Scientists Who Made Deadly Chemical Weapons for ISIS Remain Free

Scientists who began perfecting techniques to create chemical weapons for the Islamic State militant group (ISIS) are still at large and may still have access to equipment to make the deadly munitions, counterterror officials have said.

A former worker within ISIS's Chemical Weapons program, a program unrivaled in its ambition relative to those pursued by historic terror groups, has detailed the size and scope of the group's plans.

Read more: Iranian Air Force ready to "eliminate Israel," commander says, as tensions rise over Syria airstrikes

Intelligence gleaned from the individual's interrogation has led Kurdish officials to believe that many of the key elements and architects of ISIS's chemical weapons program remain out of reach for U.S. forces and their allies.

An unnamed Kurdish counterterror official told Stars and Stripes that ISIS's chemical weapons makers fled after U.S. airstrikes targeted the group's weapons facilities in 2016. By that point, ISIS was retreating on virtually all fronts and its positions were under intense pressure from bombardment in the build-up to the ground offensive against its de facto Iraqi capital, Mosul.

GettyImages-646639778
- A member of the Iraqi forces walks past a mural bearing the logo of the Islamic State (IS) group in a tunnel that was reportedly used as a training centre by the jihadists, on March 1, 2017, in the village of Albu Sayf, on the southern outskirts of Mosul. AHMAD AL-RUBAYE/AFP/Getty Images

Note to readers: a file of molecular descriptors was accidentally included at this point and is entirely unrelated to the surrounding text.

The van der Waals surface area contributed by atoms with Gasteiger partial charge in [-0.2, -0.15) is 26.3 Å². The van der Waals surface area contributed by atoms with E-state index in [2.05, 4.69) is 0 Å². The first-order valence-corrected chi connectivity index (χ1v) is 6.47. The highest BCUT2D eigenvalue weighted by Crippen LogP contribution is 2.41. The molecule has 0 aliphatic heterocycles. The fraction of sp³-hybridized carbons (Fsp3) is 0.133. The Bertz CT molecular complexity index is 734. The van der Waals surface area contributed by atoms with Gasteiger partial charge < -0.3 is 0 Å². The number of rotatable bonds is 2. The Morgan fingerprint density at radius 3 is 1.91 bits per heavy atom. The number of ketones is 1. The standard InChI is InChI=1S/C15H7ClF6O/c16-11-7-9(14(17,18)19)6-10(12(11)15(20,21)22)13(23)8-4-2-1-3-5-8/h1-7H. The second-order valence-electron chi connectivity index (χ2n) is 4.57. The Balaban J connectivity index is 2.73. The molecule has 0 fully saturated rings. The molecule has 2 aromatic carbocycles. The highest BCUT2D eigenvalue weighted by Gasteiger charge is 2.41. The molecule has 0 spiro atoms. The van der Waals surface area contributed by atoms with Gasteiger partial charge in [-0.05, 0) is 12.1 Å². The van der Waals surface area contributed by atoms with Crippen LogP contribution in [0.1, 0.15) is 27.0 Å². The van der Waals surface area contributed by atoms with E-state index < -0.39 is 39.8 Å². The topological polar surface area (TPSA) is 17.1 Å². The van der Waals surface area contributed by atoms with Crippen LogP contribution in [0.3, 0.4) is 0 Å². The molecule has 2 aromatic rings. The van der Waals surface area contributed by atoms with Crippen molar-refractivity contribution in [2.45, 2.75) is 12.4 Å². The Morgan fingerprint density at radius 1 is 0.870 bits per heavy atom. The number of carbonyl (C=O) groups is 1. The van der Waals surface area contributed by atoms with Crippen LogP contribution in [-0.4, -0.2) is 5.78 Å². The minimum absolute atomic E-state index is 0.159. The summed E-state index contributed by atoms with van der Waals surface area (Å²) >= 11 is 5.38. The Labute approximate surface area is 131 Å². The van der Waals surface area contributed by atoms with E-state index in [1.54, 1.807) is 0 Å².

"To be candid, some of these people have disappeared, and they remain hidden," the official said. "We think they are in Syria. But we just don't know," the official was quoted as saying.

According to Columb Strack, a senior Middle East analyst for the intelligence provider Jane's by IHS Markit, ISIS carried out 76 chemical attacks over three years. The U.S.'s reaction to initial reaction to the some of the first attacks using mustard gas in August 2015 quickly crippled ISIS's chemical weapons capabilities.

In 2015 and 2016, at least two suspected Islamic State chemists were killed by U.S. forces. "It became a big deal," a retired U.S. participant in the campaign told Stars and Stripes on condition of anonymity. "We were looking for any kind of tips or clues that could lead us toward the sources of these weapons."

ISIS weapons never became particularly sophisticated. Experts identified their mustard gas shells lacked key ingredients that would prevent their degradation.

However, the experience militants gained in the early years of ISIS's self-styled caliphate means other groups could use the knowledge to perfect their use of chemical weapons in the future.

"There are jihadists all over the world who will have access on the dark web to all this stuff," Hamish de Bretton-Gordon, a chemical weapons expert who led rapid-response teams for NATO, told Stars and Stripes.

"The world's ultimate terrorist organization," de Bretton-Gordon said, "remains very interested in the ultimate terrorist weapon," he added.

Scientists Who Made Deadly Chemical Weapons for ISIS Remain Free | World